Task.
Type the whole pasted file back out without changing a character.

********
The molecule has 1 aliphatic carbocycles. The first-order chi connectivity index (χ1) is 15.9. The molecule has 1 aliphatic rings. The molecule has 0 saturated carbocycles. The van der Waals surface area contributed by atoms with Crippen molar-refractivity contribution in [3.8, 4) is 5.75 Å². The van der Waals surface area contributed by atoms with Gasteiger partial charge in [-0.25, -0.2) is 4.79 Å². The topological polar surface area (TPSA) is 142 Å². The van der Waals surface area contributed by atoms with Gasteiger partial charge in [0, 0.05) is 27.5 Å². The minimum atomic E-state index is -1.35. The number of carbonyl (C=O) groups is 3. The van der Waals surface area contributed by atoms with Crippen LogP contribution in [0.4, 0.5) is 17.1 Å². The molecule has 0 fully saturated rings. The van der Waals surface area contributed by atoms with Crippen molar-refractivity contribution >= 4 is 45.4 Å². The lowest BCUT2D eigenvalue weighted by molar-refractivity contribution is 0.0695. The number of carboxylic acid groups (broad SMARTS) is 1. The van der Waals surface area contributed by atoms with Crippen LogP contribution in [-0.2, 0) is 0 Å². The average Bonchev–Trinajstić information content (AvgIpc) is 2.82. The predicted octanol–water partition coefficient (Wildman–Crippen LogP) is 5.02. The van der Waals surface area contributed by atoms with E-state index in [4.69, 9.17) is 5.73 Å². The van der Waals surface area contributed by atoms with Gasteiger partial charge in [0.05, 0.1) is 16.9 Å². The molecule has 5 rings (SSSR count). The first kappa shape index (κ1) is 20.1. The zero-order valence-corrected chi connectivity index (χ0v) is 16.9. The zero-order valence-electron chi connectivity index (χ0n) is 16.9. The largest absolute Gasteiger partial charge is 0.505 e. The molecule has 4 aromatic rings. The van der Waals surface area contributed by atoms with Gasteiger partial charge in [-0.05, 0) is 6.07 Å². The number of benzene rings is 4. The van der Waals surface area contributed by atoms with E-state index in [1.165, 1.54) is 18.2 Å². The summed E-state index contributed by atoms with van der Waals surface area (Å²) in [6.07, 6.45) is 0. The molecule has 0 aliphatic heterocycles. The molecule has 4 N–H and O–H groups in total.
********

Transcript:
The molecule has 1 aliphatic carbocycles. The first-order chi connectivity index (χ1) is 15.9. The molecule has 1 aliphatic rings. The molecule has 0 saturated carbocycles. The van der Waals surface area contributed by atoms with Crippen molar-refractivity contribution in [3.8, 4) is 5.75 Å². The van der Waals surface area contributed by atoms with Gasteiger partial charge in [-0.25, -0.2) is 4.79 Å². The topological polar surface area (TPSA) is 142 Å². The van der Waals surface area contributed by atoms with Gasteiger partial charge in [0, 0.05) is 27.5 Å². The minimum atomic E-state index is -1.35. The number of carbonyl (C=O) groups is 3. The van der Waals surface area contributed by atoms with Crippen LogP contribution in [0.4, 0.5) is 17.1 Å². The molecule has 0 fully saturated rings. The van der Waals surface area contributed by atoms with Crippen molar-refractivity contribution >= 4 is 45.4 Å². The lowest BCUT2D eigenvalue weighted by molar-refractivity contribution is 0.0695. The number of carboxylic acid groups (broad SMARTS) is 1. The van der Waals surface area contributed by atoms with Crippen LogP contribution in [-0.2, 0) is 0 Å². The average Bonchev–Trinajstić information content (AvgIpc) is 2.82. The predicted octanol–water partition coefficient (Wildman–Crippen LogP) is 5.02. The van der Waals surface area contributed by atoms with E-state index in [4.69, 9.17) is 5.73 Å². The van der Waals surface area contributed by atoms with Gasteiger partial charge in [0.05, 0.1) is 16.9 Å². The molecule has 5 rings (SSSR count). The first kappa shape index (κ1) is 20.1. The zero-order valence-corrected chi connectivity index (χ0v) is 16.9. The zero-order valence-electron chi connectivity index (χ0n) is 16.9. The largest absolute Gasteiger partial charge is 0.505 e. The molecule has 4 aromatic rings. The van der Waals surface area contributed by atoms with Gasteiger partial charge in [-0.05, 0) is 6.07 Å². The number of benzene rings is 4. The van der Waals surface area contributed by atoms with E-state index in [1.165, 1.54) is 18.2 Å². The summed E-state index contributed by atoms with van der Waals surface area (Å²) in [6.07, 6.45) is 0. The molecule has 0 aliphatic heterocycles. The molecule has 4 N–H and O–H groups in total.